Will Ferrell, "The Producers"
Paul Giamatti, "Cinderella Man"
Bob Hoskins, "Mrs. Henderson Presents"

Woody Allen, "Match Point"
George Clooney, "Good Night, and Good Luck"
Peter Jackson, "King Kong"
Ang Lee, "Brokeback Mountain"
Fernando Meirelles, "The Constant Gardener"
Steven Spielberg, "Munich"

Woody Allen, "Match Point"
George Clooney & Grant Heslov, "Good Night, And Good Luck"
Paul Haggis & Bobby Moresco, "Crash"
Tony Kushner & Eric Roth, "Munich"
Larry McMurtry & Diana Ossana, "Brokeback Mountain"

Alexandre Desplat, "Syriana"
James Newton Howard, "King Kong"
Gustavo Santaolalla, "Brokeback Mountain"
Harry Gregson-Williams, "The Chronicles of Narnia: The Lion, the Witch and the Wardrobe"
John Williams, "Memoirs of a Geisha"

"A Love That Will Never Grow Old" -- "Brokeback Mountain"
Music by: Gustavo Santaolalla, Lyrics by: Bernie Taupin
"Christmas in Love" -- "Christmas in Love"
Music by: Tony Renis, Lyrics by: Marva Jan Marrow
"There's Nothing Like a Show on Broadway" -- "The Producers"
Music & Lyrics by: Mel Brooks
"Travelin' Thru" -- "Transamerica"
Music & Lyrics by: Dolly Parton
"Wunderkind" -- "The Chronicles of Narnia: The Lion, the Witch and the Wardrobe"
Music & Lyrics by: Alanis Morissette

"Commander in Chief" (ABC)
"Grey's Anatomy" (ABC)
"Lost" (ABC)
"Prison Break" (Fox)
"Rome" (HBO)

Patricia Arquette, "Medium"
Glenn Close, "The Shield"
Geena Davis, "Commander in Chief"
Kyra Sedgwick, "The Closer"
Polly Walker, "Rome"

Patrick Dempsey, "Grey's Anatomy"
Matthew Fox, "Lost"
Hugh Laurie, "House"
Wentworth Miller, "Prison Break"
Kiefer Sutherland, "24"

"Curb Your Enthusiasm" (HBO
"Desperate Housewives" (ABC)
"Entourage" (HBO)
"Everybody Hates Chris" (UPN)
"My Name is Earl" (NBC)
"Weeds" (Showtime)

Marcia Cross, "Desperate Housewives"
Teri Hatcher, "Desperate Housewives"
Felicity Huffman, "Desperate Housewives"
Eva Longoria, "Desperate Housewives"
Mary-Louise Parker, "Weeds"

Zach Braff, "Scrubs"
Steve Carell, "The Office"
Larry David, "Curb Your Enthusiasm"
Jason Lee, "My Name is Earl"
Charlie Sheen, "Two And A Half Men"

"Empire Falls" (HBO)
"Into the West" (TNT)
"Lackawanna Blues" (HBO)
"Sleeper Cell" (Showtime)
"Viva Blackpool" (BBC America)
"Warm Springs" (HBO)

Halle Berry, "Their Eyes Were Watching God"
Kelly MacDonald, "The Girl in the Café"
S. Epatha Merkerson, "Lackawanna Blues"
Cynthia Nixon, "Warm Springs"
Mira Sorvino, "Human Trafficking"

Kenneth Branagh, "Warm Springs"
Ed Harris, "Empire Falls"
Jonathan Rhys-Meyers, "Elvis"
Bill Nighy, "The Girl in the Café"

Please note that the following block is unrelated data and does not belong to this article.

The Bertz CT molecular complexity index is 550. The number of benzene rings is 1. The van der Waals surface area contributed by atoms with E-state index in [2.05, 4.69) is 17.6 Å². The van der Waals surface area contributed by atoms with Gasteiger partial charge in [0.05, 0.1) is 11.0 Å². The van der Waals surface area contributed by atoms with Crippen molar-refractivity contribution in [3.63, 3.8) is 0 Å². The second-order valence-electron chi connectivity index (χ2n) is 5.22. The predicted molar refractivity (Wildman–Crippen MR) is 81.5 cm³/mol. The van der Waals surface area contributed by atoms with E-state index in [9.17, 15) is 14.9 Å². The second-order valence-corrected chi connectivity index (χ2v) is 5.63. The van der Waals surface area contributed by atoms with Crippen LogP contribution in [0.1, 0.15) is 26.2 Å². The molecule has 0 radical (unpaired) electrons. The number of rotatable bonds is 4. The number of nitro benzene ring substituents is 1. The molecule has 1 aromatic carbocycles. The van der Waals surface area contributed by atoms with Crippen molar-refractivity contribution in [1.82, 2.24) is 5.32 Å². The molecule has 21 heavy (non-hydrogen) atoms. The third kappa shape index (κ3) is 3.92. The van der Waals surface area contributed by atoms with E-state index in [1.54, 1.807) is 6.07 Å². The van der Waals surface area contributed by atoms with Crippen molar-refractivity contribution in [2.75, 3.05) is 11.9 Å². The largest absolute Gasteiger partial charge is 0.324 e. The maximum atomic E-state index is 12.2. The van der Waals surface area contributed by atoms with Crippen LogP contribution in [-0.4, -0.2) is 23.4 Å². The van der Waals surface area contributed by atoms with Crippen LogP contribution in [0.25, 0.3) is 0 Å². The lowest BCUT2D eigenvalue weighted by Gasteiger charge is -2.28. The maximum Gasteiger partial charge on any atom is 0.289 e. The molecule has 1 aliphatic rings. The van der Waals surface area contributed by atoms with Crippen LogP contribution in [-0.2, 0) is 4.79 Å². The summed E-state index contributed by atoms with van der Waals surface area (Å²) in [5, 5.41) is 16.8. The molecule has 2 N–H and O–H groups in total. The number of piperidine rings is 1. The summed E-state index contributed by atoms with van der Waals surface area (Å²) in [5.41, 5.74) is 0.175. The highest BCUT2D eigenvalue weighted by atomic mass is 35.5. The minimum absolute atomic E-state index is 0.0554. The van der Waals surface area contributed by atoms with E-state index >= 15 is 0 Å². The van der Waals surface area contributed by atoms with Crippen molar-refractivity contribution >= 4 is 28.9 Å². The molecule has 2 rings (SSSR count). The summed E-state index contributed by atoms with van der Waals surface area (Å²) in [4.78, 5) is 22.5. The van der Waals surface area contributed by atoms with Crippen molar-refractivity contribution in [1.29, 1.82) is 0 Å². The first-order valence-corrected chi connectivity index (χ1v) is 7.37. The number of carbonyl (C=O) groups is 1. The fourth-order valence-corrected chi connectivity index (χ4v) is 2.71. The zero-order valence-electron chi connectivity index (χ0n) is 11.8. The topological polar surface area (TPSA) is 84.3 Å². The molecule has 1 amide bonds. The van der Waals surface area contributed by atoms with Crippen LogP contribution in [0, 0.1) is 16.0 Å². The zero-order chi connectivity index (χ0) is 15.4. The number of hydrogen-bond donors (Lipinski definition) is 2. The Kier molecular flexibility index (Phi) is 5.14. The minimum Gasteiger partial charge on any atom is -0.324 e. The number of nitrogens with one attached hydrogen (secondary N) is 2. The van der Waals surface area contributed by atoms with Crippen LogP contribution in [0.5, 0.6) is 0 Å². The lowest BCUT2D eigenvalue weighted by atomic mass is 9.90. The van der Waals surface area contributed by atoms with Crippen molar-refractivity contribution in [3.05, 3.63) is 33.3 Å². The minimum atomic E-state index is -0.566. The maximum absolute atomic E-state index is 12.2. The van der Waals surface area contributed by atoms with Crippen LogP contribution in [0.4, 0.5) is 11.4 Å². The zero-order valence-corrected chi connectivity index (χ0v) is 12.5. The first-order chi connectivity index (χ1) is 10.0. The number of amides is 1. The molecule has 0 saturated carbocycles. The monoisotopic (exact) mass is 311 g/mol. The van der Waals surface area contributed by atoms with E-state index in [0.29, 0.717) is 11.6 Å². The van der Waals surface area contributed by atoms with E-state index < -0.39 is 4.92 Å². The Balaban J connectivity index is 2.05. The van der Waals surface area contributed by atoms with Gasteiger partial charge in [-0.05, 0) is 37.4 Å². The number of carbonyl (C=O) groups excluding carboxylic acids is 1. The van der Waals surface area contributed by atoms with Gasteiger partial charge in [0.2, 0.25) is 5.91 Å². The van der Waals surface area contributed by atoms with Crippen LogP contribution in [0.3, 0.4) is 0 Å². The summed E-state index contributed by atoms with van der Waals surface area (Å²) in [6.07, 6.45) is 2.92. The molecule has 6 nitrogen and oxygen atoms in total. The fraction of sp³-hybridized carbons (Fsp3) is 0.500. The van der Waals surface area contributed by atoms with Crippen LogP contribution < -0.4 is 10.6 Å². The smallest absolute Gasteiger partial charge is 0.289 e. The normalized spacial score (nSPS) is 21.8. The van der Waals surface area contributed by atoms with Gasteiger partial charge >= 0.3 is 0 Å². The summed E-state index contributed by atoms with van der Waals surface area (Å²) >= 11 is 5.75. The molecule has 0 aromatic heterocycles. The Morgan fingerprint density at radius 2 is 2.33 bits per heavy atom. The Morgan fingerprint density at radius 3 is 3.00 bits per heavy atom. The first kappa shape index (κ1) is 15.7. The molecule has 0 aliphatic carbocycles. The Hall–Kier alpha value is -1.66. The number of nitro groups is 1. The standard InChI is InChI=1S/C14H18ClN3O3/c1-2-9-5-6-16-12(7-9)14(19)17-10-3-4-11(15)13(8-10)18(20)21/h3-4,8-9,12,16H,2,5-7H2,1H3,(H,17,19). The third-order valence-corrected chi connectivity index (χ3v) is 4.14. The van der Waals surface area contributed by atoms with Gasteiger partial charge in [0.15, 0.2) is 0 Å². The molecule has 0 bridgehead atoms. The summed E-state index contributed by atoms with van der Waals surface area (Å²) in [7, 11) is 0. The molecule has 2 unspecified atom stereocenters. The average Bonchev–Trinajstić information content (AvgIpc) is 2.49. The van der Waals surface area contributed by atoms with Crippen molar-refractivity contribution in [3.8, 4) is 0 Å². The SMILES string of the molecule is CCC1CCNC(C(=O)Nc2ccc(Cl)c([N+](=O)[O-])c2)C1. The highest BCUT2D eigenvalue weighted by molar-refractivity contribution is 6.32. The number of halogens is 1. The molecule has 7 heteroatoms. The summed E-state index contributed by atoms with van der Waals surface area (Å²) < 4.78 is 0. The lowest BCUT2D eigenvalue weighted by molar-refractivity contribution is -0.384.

Donald Sutherland, "Human Trafficking"

Candice Bergen, 'Boston Legal'
Camryn Manheim, 'Elvis'
Sandra Oh, 'Grey's Anatomy'
Elizabeth Perkins, 'Weeds'
Joanne Woodward, 'Empire Falls'

Naveen Andrews, 'Lost'
Paul Newman, 'Empire Falls'
Jeremy Piven, 'Entourage'
Randy Quaid, 'Elvis'
Donald Sutherland, 'Commander in Chief'

Thursday, December 08, 2005

when I was arrested I was dressed in black

So, this morning, I woke up left my house and sitting on my back porch was a bottle of Tennessee Whiskey. Now, I haven’t drunk whiskey since I met my husband and I only started drinking whiskey when I realized I had to lay off the vodka circa 1998. I have a pretty good idea where the bottle came from and why it was on my back porch, which made me think to myself… Maybe it’s about time I invested in a shotgun. Thank you June Carter for the inspiration.

As I said in my posting on Brokeback Mountain, I’ve been thinking a lot lately about being a kid, the summers of my grandparents farm, the horses, my sheep, hiking on the mountain, and copperhead snakes. I’ve also come to realized that I HATE the suburbs. There is this distinct non-confining environment and realism that rural and urban setting offer. It’s not so in the ‘burbs, but that’s for another post. Anyway, as I was saying… nothing brings back memories of my badass country grandpa more so than listening to Johnny Cash.

Walk the Line, 7/10

Walk the Line was my most anticipated film of the year. (You would think it would be The Lion the Witch and the Wardrobe, but I’m not keen on being reminded of how Disney destroyed my life long dream.) I finally made it to a showing of Walk the Line last weekend, but not before my sister in law saw it three times.